(1871 - 1927)
Mainly a landscape and seascape painter, Elizabeth Roberts was the only child of wealthy Philadelphia parents. She began her art education in 1888 with Henry Rankin Poore and Elisabeth Fern Bonsall at the Pennsylvania Academy of the Fine Arts, where she won the Mary Smith Prize in 1889. That same year she moved to Paris to study at the Academie Julian, principally under Jules Lefebvre. She remained in France for 10 years.
Roberts returned to the U.S. in 1898, and with her companion Grace Keyes, divided her time between New York and New England, finally settling in Concord MA in 1908. She and fellow Concord artists Daniel Chester French and Mary Abbott founded in 1916 the Concord Art Association, where she organized exhibitions of contemporaries' work.
By 1922 she hired woman architect Lois Howe to renovate the Jonathan Ball House in Concord for a permanent home for the Association, and its first show there in 1923 included works by noted artists John Singer Sargent, Claude Monet, Robert Henri and Mary Cassatt.
Roberts also spent time at West Gloucester, Massachusetts and the Cape Ann village of Annisquam. Here she produced some of her most characteristic work, serene, sunlit beach scenes with subtle harmonious colors.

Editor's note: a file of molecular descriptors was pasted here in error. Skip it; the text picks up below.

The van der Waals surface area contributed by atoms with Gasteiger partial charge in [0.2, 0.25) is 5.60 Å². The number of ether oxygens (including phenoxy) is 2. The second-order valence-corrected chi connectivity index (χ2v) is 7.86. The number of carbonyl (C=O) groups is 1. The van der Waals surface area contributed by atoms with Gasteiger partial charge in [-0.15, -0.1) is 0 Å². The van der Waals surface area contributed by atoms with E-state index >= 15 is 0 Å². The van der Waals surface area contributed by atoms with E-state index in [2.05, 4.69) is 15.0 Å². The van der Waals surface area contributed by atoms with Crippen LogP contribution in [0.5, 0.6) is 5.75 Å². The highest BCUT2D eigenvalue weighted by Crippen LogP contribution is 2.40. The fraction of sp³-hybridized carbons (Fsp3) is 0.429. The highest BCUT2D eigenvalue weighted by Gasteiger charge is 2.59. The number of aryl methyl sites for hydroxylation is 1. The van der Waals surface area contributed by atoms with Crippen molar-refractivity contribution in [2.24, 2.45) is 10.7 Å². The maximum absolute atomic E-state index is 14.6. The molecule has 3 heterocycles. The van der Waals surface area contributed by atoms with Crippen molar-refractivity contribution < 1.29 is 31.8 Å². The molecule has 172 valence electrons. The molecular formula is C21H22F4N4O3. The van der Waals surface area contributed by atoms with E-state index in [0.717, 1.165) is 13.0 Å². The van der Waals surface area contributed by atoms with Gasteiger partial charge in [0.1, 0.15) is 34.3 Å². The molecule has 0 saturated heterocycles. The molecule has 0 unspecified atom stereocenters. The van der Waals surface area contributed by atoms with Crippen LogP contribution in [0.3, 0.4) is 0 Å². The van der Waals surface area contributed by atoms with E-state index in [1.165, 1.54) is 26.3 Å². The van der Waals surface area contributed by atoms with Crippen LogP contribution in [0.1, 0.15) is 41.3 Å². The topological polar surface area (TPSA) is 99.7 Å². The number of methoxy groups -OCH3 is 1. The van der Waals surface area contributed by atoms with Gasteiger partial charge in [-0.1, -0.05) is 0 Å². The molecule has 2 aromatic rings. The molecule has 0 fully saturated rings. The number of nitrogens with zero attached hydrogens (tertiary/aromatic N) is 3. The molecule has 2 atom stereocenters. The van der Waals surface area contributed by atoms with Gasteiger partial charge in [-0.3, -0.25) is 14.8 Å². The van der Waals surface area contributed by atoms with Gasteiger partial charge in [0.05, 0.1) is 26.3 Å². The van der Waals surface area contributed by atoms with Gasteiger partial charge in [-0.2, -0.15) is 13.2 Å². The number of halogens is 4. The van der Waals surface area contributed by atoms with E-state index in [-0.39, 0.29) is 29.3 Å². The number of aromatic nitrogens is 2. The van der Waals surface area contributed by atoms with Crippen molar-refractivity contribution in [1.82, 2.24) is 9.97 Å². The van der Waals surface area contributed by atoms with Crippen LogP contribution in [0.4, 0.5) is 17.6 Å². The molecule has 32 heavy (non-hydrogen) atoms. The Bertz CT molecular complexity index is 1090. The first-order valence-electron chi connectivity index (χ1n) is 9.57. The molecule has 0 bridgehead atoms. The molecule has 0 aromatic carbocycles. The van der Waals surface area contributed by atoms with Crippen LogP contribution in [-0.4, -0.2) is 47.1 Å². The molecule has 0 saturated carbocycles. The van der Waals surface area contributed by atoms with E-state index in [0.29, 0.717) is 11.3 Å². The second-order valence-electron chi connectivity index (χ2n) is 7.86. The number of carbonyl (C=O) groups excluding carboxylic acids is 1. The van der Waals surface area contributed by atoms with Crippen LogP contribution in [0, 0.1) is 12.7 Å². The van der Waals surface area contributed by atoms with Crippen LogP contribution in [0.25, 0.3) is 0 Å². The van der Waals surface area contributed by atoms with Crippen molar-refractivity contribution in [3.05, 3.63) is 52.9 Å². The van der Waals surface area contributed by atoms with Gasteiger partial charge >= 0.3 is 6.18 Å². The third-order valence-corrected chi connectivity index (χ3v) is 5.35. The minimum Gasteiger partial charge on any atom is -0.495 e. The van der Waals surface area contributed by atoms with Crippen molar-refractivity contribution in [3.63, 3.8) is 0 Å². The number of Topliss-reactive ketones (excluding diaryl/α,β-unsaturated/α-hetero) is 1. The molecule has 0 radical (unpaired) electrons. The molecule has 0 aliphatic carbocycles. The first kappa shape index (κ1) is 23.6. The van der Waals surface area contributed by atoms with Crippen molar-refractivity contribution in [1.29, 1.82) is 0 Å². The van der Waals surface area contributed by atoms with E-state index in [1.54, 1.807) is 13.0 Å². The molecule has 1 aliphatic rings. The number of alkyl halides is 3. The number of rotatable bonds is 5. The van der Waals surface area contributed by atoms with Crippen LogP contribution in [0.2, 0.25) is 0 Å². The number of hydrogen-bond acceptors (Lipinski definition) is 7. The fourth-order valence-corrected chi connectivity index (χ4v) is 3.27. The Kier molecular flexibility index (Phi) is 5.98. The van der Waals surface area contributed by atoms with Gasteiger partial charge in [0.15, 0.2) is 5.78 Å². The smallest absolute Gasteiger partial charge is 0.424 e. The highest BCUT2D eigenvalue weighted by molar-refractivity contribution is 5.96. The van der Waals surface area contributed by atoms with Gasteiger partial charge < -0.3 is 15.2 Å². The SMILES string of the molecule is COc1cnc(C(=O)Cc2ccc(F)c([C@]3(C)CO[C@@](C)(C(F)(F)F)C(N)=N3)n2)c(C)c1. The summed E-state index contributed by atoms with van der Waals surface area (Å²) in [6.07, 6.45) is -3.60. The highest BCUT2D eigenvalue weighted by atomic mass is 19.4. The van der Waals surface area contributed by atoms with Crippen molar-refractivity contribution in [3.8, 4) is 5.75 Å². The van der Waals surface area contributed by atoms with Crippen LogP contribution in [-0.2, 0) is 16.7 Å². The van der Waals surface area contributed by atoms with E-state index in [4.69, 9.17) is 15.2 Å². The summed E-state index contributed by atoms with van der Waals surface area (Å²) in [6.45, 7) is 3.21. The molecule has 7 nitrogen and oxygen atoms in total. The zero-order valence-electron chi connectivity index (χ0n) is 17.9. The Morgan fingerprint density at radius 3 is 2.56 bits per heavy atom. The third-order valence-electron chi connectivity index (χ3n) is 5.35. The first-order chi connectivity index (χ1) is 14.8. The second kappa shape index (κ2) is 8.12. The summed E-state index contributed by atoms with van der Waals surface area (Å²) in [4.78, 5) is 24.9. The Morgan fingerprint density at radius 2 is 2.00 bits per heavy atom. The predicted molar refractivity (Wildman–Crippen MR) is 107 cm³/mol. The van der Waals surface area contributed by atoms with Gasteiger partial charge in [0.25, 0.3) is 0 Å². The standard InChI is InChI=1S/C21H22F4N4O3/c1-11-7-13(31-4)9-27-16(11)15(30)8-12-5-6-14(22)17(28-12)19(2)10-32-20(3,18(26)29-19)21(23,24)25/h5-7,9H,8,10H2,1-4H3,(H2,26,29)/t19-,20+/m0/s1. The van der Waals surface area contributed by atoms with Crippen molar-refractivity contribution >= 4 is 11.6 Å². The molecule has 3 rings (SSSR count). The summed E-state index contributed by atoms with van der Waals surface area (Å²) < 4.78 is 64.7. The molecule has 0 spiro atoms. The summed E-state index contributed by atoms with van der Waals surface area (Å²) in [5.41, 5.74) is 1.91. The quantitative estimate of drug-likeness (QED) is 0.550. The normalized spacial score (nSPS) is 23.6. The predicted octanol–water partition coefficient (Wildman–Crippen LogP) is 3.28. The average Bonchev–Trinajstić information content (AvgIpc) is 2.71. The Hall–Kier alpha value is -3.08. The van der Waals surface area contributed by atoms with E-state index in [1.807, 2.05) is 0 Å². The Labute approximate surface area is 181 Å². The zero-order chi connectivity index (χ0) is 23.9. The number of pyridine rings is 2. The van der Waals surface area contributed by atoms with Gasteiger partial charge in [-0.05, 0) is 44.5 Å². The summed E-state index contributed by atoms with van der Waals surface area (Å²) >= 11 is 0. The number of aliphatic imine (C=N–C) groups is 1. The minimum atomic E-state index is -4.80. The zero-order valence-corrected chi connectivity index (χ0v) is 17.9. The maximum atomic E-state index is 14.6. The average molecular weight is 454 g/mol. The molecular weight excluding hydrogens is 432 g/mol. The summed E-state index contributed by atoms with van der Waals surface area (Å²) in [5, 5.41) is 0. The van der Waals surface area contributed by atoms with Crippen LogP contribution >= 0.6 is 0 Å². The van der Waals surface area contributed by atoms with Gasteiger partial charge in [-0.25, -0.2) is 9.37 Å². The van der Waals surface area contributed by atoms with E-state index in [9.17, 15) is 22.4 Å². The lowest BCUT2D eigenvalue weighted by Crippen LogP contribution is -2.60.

During her career she exhibited widely including at the Pennsylvania Academy of the Fine Arts, the Art Institute of Chicago, the Society of American Artists, and the Seattle Fine Arts Society. Memberships were numerous, from the Philadelphia Ten (1922), PAFA (Assoc. Fellow), The Group (Boston), Concord AA (founder), North Shore AA, Provincetown AA, to NAC, Allied Artists of America and La Societe Internationale des Arts ay des Lettres.
Roberts suffered from depression during her later years, and in 1925 she was hospitalized for this condition. When told she had to give up painting, her despair caused her, age 56, to hang herself. She left two million dollars to her companion Grace Keyes and the building in Concord Center to serve as a showplace for the Concord Art Association.